NATIONAL BUREAU OF ECONOMIC RESEARCH
NATIONAL BUREAU OF ECONOMIC RESEARCH

$100 Bills on the Sidewalk: Suboptimal Investment in 401(k) Plans

James J. Choi, David Laibson, Brigitte C. Madrian

NBER Working Paper No. 11554
Issued in August 2005
NBER Program(s):   AG   EFG   PE

It is typically difficult to determine whether households invest optimally. But sometimes, investment incentives are strong enough to create sharp normative restrictions. We identify employees at seven companies who are eligible to receive employer matching contributions in their 401(k) and can make penalty-free withdrawals for any reason. For these employees, contributing less than the match threshold is a dominated action that violates the no-arbitrage condition. Nevertheless, between 20% and 60% contribute below the threshold, losing as much as 6% of their annual pay. Providing employees with information about the free lunch they are foregoing fails to raise contribution rates.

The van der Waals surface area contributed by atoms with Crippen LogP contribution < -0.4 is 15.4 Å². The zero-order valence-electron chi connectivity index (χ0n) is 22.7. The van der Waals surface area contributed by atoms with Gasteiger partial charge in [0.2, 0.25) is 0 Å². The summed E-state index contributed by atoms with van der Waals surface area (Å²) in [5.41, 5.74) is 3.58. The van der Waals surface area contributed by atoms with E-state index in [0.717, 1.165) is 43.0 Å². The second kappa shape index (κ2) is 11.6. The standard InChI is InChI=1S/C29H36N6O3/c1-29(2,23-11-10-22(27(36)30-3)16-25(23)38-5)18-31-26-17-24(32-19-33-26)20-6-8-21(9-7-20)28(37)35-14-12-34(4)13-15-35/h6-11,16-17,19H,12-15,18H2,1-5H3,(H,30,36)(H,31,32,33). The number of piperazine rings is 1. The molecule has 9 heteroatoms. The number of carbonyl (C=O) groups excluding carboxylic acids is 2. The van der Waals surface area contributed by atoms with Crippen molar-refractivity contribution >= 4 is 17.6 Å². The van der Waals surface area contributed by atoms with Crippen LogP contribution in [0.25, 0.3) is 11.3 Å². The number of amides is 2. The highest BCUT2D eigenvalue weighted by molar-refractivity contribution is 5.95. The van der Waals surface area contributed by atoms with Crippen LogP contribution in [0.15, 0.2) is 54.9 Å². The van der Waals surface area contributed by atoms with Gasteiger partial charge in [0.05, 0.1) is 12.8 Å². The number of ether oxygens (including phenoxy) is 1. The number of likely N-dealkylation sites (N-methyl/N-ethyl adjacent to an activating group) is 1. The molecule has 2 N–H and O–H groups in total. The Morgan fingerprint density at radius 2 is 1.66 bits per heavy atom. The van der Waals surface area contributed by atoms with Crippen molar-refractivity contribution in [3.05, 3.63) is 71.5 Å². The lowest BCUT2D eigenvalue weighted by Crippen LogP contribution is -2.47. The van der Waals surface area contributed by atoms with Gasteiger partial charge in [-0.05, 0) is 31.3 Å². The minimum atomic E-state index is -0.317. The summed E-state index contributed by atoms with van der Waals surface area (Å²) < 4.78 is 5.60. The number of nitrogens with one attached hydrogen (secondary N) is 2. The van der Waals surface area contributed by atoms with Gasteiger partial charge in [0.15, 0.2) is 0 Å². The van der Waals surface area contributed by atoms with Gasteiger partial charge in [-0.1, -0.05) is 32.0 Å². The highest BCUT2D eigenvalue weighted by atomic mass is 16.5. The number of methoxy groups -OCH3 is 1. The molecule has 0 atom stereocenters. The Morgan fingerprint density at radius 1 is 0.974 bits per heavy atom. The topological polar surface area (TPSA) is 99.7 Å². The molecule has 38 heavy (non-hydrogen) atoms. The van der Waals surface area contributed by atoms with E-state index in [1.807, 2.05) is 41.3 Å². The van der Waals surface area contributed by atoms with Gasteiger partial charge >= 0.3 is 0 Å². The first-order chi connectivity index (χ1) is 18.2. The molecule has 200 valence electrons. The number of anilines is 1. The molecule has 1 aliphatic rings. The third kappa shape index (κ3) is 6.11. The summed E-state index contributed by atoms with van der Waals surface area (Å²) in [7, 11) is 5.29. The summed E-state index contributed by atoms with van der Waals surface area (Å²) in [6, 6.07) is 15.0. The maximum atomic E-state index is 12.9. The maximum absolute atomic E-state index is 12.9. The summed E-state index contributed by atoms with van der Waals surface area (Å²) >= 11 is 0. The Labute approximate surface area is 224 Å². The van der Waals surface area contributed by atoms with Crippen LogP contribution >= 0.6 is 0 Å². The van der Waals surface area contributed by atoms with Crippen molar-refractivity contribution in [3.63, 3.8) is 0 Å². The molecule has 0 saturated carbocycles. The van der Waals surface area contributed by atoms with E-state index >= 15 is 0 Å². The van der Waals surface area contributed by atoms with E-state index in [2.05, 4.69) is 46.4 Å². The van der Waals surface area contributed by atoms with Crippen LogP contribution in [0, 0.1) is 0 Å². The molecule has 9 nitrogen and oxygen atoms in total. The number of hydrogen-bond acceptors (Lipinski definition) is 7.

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This paper was revised on December 17, 2007

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Document Object Identifier (DOI): 10.3386/w11554

Published: James J. Choi & David Laibson & Brigitte C. Madrian, 2011. "$100 Bills on the Sidewalk: Suboptimal Investment in 401(k) Plans," The Review of Economics and Statistics, MIT Press, vol. 93(3), pages 748-763, 03. citation courtesy of

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